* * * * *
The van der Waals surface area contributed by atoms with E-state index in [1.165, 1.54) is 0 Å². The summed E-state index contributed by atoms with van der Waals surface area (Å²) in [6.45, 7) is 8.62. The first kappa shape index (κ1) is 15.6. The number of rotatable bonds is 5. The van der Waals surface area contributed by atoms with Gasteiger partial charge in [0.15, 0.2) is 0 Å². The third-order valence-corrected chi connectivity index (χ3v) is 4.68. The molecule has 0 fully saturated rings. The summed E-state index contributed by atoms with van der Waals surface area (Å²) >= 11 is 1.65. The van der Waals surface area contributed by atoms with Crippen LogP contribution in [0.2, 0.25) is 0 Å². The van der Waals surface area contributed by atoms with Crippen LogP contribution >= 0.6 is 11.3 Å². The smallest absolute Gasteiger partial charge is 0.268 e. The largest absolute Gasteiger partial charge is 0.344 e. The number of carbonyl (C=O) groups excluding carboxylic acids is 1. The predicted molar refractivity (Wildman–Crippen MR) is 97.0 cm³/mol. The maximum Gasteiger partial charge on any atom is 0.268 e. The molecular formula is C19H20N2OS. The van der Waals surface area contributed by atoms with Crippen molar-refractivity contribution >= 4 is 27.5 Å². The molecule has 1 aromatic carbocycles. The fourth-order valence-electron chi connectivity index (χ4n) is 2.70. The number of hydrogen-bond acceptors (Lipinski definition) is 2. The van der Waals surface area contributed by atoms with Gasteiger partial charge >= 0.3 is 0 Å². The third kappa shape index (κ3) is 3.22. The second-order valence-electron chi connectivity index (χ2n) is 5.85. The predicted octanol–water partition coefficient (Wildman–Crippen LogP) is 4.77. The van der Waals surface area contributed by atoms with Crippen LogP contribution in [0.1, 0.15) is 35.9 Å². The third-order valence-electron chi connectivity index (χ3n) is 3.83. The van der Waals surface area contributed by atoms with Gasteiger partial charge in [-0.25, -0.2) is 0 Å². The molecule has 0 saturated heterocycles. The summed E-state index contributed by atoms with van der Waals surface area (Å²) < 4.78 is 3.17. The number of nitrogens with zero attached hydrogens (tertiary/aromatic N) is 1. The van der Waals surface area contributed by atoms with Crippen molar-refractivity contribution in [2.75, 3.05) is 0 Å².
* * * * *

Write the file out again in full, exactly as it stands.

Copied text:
The van der Waals surface area contributed by atoms with E-state index in [1.165, 1.54) is 0 Å². The summed E-state index contributed by atoms with van der Waals surface area (Å²) in [6.45, 7) is 8.62. The first kappa shape index (κ1) is 15.6. The number of rotatable bonds is 5. The van der Waals surface area contributed by atoms with Gasteiger partial charge in [0.15, 0.2) is 0 Å². The third-order valence-corrected chi connectivity index (χ3v) is 4.68. The molecule has 0 fully saturated rings. The summed E-state index contributed by atoms with van der Waals surface area (Å²) >= 11 is 1.65. The van der Waals surface area contributed by atoms with Crippen LogP contribution in [0.2, 0.25) is 0 Å². The van der Waals surface area contributed by atoms with Crippen LogP contribution >= 0.6 is 11.3 Å². The smallest absolute Gasteiger partial charge is 0.268 e. The largest absolute Gasteiger partial charge is 0.344 e. The number of carbonyl (C=O) groups excluding carboxylic acids is 1. The predicted molar refractivity (Wildman–Crippen MR) is 97.0 cm³/mol. The maximum Gasteiger partial charge on any atom is 0.268 e. The molecular formula is C19H20N2OS. The van der Waals surface area contributed by atoms with Crippen molar-refractivity contribution >= 4 is 27.5 Å². The molecule has 1 aromatic carbocycles. The fourth-order valence-electron chi connectivity index (χ4n) is 2.70. The number of hydrogen-bond acceptors (Lipinski definition) is 2. The van der Waals surface area contributed by atoms with Gasteiger partial charge >= 0.3 is 0 Å². The third kappa shape index (κ3) is 3.22. The second-order valence-electron chi connectivity index (χ2n) is 5.85. The predicted octanol–water partition coefficient (Wildman–Crippen LogP) is 4.77. The van der Waals surface area contributed by atoms with Crippen LogP contribution in [0.1, 0.15) is 35.9 Å². The third-order valence-electron chi connectivity index (χ3n) is 3.83. The van der Waals surface area contributed by atoms with Gasteiger partial charge in [-0.25, -0.2) is 0 Å². The molecule has 0 saturated heterocycles. The summed E-state index contributed by atoms with van der Waals surface area (Å²) < 4.78 is 3.17. The number of nitrogens with zero attached hydrogens (tertiary/aromatic N) is 1. The van der Waals surface area contributed by atoms with Crippen molar-refractivity contribution in [2.75, 3.05) is 0 Å².